Indexed on: 19 Aug '07Published on: 19 Aug '07Published in: Chronobiology international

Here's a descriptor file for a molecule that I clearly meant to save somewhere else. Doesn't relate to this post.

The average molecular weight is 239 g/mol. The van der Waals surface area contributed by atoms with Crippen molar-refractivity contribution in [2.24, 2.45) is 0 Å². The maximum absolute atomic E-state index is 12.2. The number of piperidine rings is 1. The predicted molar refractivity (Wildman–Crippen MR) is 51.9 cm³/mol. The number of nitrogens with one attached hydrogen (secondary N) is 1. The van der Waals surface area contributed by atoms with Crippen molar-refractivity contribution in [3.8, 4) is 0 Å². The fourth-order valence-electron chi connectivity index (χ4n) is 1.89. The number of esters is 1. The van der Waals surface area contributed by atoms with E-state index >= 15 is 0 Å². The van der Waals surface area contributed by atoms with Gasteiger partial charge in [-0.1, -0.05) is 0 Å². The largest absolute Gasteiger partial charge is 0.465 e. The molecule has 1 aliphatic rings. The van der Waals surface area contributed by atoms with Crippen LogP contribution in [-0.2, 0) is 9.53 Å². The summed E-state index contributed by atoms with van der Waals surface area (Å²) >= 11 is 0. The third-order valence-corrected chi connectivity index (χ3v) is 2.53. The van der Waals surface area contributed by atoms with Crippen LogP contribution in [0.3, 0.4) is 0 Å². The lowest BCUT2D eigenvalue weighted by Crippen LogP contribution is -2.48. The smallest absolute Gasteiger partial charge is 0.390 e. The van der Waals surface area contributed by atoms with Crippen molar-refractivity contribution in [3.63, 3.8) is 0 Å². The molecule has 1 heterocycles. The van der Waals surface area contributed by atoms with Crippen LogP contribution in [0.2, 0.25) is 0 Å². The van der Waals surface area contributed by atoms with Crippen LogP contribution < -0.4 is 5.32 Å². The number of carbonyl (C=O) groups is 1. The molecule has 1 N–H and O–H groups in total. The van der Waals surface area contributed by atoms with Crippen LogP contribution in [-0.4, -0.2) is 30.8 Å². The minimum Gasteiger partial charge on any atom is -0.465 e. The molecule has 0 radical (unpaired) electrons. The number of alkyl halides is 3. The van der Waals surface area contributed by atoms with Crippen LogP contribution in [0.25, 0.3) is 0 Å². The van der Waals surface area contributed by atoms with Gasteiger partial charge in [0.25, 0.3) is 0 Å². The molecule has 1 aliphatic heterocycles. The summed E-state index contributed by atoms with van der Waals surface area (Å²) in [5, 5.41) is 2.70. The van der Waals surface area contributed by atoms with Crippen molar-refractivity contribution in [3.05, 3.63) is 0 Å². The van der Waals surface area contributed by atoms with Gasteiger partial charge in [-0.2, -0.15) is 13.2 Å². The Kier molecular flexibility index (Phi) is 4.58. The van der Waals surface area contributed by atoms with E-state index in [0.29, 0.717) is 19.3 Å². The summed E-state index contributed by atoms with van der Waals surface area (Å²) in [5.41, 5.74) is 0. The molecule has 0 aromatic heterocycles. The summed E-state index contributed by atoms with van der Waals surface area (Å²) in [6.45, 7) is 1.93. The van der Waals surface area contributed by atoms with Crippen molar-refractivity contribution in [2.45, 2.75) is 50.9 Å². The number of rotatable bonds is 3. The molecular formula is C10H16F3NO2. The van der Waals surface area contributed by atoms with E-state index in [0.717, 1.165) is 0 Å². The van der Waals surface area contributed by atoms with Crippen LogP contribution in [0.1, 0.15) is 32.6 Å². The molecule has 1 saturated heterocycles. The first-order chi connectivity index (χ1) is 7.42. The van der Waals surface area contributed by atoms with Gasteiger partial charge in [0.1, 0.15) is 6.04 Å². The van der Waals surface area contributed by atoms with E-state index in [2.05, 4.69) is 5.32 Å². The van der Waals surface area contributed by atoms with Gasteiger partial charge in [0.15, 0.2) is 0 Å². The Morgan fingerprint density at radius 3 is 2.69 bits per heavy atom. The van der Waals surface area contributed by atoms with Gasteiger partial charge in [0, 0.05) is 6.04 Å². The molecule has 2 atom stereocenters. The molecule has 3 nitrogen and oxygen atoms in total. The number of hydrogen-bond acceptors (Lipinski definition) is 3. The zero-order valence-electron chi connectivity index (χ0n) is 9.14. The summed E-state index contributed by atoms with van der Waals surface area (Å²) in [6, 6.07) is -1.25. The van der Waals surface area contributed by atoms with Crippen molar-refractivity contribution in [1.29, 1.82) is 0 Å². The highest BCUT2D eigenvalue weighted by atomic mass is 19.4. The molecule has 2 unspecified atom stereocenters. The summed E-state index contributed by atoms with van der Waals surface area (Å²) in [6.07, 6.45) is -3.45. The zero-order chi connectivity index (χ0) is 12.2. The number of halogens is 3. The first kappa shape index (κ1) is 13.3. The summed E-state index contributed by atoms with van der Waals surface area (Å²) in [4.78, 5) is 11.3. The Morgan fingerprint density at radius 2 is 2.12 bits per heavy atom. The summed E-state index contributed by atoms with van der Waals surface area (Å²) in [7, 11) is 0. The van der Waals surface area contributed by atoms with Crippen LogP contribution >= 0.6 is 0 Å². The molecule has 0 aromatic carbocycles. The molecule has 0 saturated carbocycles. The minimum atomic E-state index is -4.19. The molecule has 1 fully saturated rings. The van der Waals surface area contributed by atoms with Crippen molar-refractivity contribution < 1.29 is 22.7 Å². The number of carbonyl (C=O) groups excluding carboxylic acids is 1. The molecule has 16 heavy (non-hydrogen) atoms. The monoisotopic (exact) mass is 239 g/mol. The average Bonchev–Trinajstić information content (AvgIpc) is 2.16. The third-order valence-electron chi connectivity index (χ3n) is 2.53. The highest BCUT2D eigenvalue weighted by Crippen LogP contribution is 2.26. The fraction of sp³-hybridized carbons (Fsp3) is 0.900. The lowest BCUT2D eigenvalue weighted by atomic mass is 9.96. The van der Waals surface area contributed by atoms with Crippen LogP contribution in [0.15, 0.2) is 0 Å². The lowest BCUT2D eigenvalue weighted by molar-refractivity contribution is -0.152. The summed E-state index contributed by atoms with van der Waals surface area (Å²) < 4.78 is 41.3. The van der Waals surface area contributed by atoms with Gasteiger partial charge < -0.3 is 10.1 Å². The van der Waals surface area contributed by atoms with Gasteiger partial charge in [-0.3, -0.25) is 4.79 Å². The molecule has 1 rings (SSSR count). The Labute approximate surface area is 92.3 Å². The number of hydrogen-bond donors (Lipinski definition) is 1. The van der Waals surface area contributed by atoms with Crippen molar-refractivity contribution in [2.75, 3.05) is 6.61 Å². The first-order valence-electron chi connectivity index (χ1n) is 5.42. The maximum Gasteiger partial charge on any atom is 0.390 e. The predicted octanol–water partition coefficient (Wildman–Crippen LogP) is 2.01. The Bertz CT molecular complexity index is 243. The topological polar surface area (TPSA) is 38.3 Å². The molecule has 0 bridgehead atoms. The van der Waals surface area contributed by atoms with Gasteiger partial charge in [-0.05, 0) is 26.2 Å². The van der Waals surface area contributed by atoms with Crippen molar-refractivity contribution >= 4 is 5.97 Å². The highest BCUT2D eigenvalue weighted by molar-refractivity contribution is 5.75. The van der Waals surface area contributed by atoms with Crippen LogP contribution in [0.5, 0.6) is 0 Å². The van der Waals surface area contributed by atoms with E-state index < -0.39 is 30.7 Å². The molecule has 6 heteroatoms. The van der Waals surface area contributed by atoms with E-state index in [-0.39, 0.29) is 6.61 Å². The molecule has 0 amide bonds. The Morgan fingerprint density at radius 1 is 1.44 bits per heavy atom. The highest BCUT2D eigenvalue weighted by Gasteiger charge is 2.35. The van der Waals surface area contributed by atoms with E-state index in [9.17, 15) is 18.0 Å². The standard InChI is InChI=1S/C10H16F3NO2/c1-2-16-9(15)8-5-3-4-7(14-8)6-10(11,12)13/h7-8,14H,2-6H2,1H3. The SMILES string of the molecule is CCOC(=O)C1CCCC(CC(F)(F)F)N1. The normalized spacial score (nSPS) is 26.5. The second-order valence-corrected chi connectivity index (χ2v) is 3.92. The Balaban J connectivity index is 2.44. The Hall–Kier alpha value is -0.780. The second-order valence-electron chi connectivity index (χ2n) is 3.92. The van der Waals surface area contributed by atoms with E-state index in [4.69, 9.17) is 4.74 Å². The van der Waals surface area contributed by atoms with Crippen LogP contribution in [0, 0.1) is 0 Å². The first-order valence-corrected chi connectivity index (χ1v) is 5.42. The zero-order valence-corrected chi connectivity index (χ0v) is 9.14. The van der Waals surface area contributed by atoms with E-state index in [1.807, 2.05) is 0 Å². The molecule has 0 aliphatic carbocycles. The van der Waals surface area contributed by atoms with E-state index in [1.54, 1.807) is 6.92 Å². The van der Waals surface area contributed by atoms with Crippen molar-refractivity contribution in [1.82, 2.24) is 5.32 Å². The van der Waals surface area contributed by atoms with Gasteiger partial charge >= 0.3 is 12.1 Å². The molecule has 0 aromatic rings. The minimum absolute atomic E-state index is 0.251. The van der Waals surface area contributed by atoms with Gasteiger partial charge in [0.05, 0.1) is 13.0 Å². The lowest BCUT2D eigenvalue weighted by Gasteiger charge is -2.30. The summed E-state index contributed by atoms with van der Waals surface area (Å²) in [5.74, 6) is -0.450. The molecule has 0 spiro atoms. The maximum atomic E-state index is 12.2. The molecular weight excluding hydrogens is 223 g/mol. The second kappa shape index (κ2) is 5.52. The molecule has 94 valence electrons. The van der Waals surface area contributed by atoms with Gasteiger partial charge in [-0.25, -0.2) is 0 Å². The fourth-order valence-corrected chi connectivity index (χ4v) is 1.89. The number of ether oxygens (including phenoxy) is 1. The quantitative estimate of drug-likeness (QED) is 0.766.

Examples of animals that switch activity times between nocturnality and diurnality in nature are relatively infrequent. Furthermore, the mechanism for switching activity time is not clear: does a complete inversion of the circadian system occur in conjunction with activity pattern? Are there switching centers downstream from the internal clock that interpret the clock differently? Or does the switch reflect a masking effect? Answering these key questions may shed light on the mechanisms regulating activity patterns and their evolution. The golden spiny mouse (Acomys russatus) can switch between nocturnal and diurnal activity. This study investigated the relationship between its internal circadian clock and its diurnal activity pattern observed in the field. The goal is to understand the mechanisms underlying species rhythm shifts in order to gain insight into the evolution of activity patterns. All golden spiny mice had opposite activity patterns in the field than those under controlled continuous dark conditions in the laboratory. Activity and body temperature patterns in the field were diurnal, while in the laboratory all individuals immediately showed a free-running rhythm starting with a nocturnal pattern. No phase transients were found toward the preferred nocturnal activity pattern, as would be expected in the case of true entrainment. Moreover, the fact that the free-running activity patterns began from the individuals' subjective night suggests that golden spiny mice are nocturnal and that their diurnality in their natural habitat in the field results from a change that is downstream to the internal clock or reflects a masking effect.